Struggling Relationship? Science Says Puppy Pictures May Help.
A new Department of Defense-funded study found that couples who viewed images of cute animals next to photos of their partners developed more positive associations over time.
These photos were not the pictures used in the study, but researchers used puppies and bunnies to spark affection among the study’s participants.
PHOTOGRAPH BY JOSEPH H. BAILEY, NAT GEO IMAGE COLLECTION
PUBLISHED JUNE 20, 2017
STRUGGLING TO STAY happy in a long-distance relationship? Here, have some puppy pictures.
It may sound like a mere distraction, but a new study published this week in Psychological Science found that people who were shown photos of puppies and bunnies next to a photo of their partner developed more positive associations with that partner than control groups.
The study was funded by a grant from the U.S. Department of Defense, in part to help families dealing with long separations during deployment.
“I was asked to conceptualize and test a brief way to help married couples cope with the stress of separation and deployment,” study leader James K. McNulty says in a press release. “We would really like to develop a procedure that could help soldiers and other people in situations that are challenging for relationships.”
McNulty and his colleagues had 144 married couples with an average age of 28 participate in the study. All of them had been married for less than five years, and 40 percent had children.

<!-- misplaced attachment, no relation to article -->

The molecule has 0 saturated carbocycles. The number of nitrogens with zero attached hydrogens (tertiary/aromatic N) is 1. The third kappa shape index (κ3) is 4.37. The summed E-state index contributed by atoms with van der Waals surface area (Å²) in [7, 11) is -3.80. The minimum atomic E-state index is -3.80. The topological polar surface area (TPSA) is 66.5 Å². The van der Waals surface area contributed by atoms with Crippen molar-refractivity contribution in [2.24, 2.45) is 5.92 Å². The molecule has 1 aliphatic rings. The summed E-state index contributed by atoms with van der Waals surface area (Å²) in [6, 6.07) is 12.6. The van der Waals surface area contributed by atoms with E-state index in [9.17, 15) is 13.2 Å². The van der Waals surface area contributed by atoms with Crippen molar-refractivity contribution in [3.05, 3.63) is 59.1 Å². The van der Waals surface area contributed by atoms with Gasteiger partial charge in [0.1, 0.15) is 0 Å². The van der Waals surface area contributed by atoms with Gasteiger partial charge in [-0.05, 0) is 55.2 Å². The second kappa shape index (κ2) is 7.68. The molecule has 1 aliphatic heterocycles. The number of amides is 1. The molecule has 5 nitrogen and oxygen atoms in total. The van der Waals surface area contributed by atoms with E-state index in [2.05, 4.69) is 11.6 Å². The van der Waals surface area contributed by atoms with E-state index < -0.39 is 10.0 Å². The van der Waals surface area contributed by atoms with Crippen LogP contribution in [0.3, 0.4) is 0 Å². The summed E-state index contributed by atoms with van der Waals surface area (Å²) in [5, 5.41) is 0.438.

For six weeks, one group of partners was shown a stream of images every three days that repeatedly paired their partner’s image with that of a positive image, like a puppy. The control group saw pictures of their partners paired with neutral images, such as a shirt button.
Every two weeks, the couples’ attitude toward each other were measured by the positive and negative words used when reviewing a series of faces, of which their partner was included. When couples were evaluated at the end of the study, those who had been shown positive images had more positive associations with their partners and improved marriage quality.
“I was actually a little surprised that it worked,” McNulty says. “All the theory I reviewed on evaluative conditioning suggested it should, but existing theories of relationships, and just the idea that something so simple and unrelated to marriage could affect how people feel about their marriage, made me skeptical.”
While the findings are preliminary, the researchers believe their study could lay the groundwork for understanding how various attitudes could be influenced by this sort of novel conditioning.
However, the authors are quick to point out that puppies are not a cure-all for marital troubles. The best way to form positive associations between partners, McNulty says, is to have positive interactions.